Claimers: Why Feminists Don’t Know What They’re Talking About

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Following last year’s all-consuming Protein World ad – which needs no further introduction – I saw a follow-up ad last week and decided to play devil’s advocate by starting a conversation amongst a group of friends. It went a little something like this: “Hey, have you seen the new beach Protein Ad on TV? That’s such a great ad!”. And whoosh, like a volcano violently spewing its molten lava the “conversation” erupted.

Whilst I watched the all-female group argue, chastise and judgey-wudge amongst themselves, it struck me that the problem isn’t the point behind the argument.  I’m sure most women agree they should be treated equally to men and shouldn’t be objectified. But maybe it’s the conversation that’s all messed up.

It’s a tangled web with such confusion, and sometimes led by such suspect role models, that it seems that women are no longer sure what helps or hinders their cause. They’re screwing up their own narrative. Feminists don’t know what they’re talking about.

Here’s one of those 2015 tube ads, picturing a girl in a bikini that was altered to say:

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(Image @ Katpowder/Instagram)

However, this image posted earlier this year spurned a great deal of copycat celebrity images, in support of being #liberated:

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(Image@Kim Kardashian West/Instagram)

Kim Kardashian even wrote an essay saying that in 2016 we should be done with body-shaming and slut-shaming. And it would seem that a lot of people agree. But what’s the difference? Both images used the female form for publicity purposes yet it would seem Feminists can’t agree on what supports and what undermines women .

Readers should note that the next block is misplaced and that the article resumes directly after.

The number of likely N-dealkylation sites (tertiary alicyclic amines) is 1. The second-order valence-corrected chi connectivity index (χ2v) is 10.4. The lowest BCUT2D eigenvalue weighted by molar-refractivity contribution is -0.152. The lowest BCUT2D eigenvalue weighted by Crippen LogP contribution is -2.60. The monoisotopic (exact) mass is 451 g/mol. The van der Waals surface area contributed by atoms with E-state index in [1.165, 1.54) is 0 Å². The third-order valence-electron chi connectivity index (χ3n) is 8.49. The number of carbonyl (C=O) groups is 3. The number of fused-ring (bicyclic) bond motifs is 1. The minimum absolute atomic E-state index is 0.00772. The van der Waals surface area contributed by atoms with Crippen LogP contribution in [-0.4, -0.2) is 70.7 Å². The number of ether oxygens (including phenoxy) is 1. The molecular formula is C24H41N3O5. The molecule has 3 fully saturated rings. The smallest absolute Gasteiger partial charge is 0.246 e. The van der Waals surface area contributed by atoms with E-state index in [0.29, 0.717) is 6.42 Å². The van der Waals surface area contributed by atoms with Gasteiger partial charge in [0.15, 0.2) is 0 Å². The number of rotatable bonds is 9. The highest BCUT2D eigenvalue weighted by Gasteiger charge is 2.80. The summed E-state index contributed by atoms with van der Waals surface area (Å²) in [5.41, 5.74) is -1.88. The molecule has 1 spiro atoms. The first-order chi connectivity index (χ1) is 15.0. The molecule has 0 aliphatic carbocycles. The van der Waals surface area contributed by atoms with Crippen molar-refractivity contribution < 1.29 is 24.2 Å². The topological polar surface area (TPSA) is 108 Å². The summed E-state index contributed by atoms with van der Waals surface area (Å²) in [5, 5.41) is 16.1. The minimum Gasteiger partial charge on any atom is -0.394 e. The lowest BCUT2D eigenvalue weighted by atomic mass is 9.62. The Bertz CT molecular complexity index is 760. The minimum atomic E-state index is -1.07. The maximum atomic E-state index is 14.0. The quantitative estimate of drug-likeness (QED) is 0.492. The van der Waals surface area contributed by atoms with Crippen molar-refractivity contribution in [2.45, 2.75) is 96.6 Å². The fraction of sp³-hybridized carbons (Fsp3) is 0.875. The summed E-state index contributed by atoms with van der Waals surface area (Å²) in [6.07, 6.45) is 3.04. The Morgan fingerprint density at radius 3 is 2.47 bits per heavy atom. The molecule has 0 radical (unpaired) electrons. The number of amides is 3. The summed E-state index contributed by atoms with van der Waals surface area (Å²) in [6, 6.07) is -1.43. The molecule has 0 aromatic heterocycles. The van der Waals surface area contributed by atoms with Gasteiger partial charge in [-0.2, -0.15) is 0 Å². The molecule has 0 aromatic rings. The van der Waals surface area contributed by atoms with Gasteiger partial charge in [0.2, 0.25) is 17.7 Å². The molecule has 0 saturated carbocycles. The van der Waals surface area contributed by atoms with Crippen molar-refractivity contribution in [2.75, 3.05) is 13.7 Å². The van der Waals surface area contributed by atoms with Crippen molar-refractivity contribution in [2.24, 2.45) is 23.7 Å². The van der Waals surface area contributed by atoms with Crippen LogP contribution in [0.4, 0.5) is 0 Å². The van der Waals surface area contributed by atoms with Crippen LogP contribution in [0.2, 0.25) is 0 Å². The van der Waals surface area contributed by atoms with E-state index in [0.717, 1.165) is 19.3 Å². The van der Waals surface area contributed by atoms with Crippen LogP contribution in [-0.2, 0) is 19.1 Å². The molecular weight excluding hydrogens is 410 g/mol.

If both portray a woman with very little clothes on, why is one revered as being liberating and the other deemed as oppressive? How do we determine what is an image that supports women and what is an image that demeans them? Does it matter if they post the picture themselves or if a brand uses their image if the desired outcome is the same? Perhaps this is where the confusion lies.

Perhaps, having the Kardashian clan lead the message isn’t the best idea. Yes they are strong and successful women and not stick thin stereotypes. They break the internet with their curves and they change what it means to be a “supermodel” but they still do it in the knowledge that they manipulate their image and their popularity relies on others finding them sexy and alluring. That’s not entirely the definition of #liberated.

After the original PW campaign was crowned top “Turkey” of 2015, in January of this year the Global ad was awarded “Turkey of the Week” by Campaign. And, whilst I can go along with their criticism of the hackneyed “New Year, New You” slogan, I am thinking we are so quick to jump on the bandwagon that we miss the perhaps (or perhaps not) intended, two-fingered salute to the critics.

We didn’t like the idea that women should be body-shamed into losing weight to fit into a bikini. But here, no-ones suggesting they starve themselves in the pursuit of cultural perfection. Here is the depiction of strong and healthy women who living seemingly healthy lives. But they are doing it in bikinis.

What do feminists say now? Oppressing or liberating?

Would we like to see a fuller (pun intended) range of figures – sure. But can we say hand on heart say that this is demeaning to women – I don’t think so. The feminist narrative has to become clearer. If universally we want the female form to stop being a commodity then the message has to become, in itself, universal.

(Main image @ Jason LaVeris—FilmMagic/Getty Images via Time Magazine)

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